Agreed. It will happen or it won’t. The religious crazy community will continue to whimper and whine about losing their right to demonstrate their contempt for gay people, but I think marriage will pass soon without being hamstrung by the bigots.

    • KnownDonorDad

      I have to say, watching this unfold has changed my opinion of Australia, and not for the better.

  • Blake Jordan

    If the YES wins, the legislation will probably either be indefinitely stalled, or so many carve outs will be made that LGBs will have less rights than before “equal” CIVIL marriage became the law of the land…

    If the NO wins, Turnbull et. al. will fee vindicate by the costly, toxic, non-binding postal survey…

  • Ross

    I will never understand why the majority even thinks it is right to deny equality to the minority.

    It’s indecent and immoral.

    • MBear

      The majority is not moral

      • FancyThat

        The religious right /conservative troops know that the more they can drum up emotion over such a politically charged issue, the more successful they always are at getting their base to get out and vote. Hate trumps candidate. There’s always the hidden ballot agenda or candidate(s) that reveal the source of the real stink. Same story, different continent.

    • Steven Jaeger

      I don’t even this it’s a majority; like here we have this 33% crowd pulling the strings.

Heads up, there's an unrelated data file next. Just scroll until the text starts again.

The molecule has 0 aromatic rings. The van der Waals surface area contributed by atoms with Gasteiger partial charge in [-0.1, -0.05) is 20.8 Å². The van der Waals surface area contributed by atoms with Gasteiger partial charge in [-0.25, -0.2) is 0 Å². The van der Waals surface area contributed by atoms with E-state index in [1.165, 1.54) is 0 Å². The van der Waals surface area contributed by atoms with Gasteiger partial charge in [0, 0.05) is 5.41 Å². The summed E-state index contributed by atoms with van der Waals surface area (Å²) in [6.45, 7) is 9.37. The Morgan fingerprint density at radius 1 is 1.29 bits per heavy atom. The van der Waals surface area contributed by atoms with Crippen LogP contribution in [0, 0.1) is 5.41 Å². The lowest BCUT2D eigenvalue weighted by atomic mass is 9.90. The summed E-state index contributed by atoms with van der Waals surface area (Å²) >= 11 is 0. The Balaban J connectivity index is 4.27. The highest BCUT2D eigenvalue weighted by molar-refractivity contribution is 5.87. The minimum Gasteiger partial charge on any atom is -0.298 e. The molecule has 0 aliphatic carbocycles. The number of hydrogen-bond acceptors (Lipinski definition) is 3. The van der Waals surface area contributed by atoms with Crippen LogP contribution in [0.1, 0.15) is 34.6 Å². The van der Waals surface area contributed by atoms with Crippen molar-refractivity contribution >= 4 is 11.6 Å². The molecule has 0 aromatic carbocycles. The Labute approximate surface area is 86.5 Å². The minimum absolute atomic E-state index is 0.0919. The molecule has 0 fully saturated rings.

• j.martindale

    The Twitter polls are suggesting the loss for marriage equality? Don’t think I would put too much weight on that.

    • bobbleobble

      Not the polls, they’ve analysed tweets on the issue which suggest that there is more support out there for the NO side than is clear in the official polls conducted by news agencies. Apparently the over 55s who were the most likely to vote and most likely to vote NO are also the least likely to support SSM on twitter. That leads them to the conclusion that support for SSM is actually around 49% and not the 60%+ that polls suggest. It’s explained in a link through the website above.

      They also claim that they correctly predicted Trump defeating Clinton though I’m not sure the two necessarily translate.

      • Ernest Endevor

        Do we think Russia’s involved? Isn’t this just the kind of event that is wide open to manipulation?

        • bobbleobble

          To be honest I’m not sure they’d be all that interested and if they were in it to destabilise the current government then I think they’d be pushing the YES vote no matter what their own feelings are on SSM. Turnbull’s troubles all but go away if there’s a NO vote but YES will be chaos in the Coalition.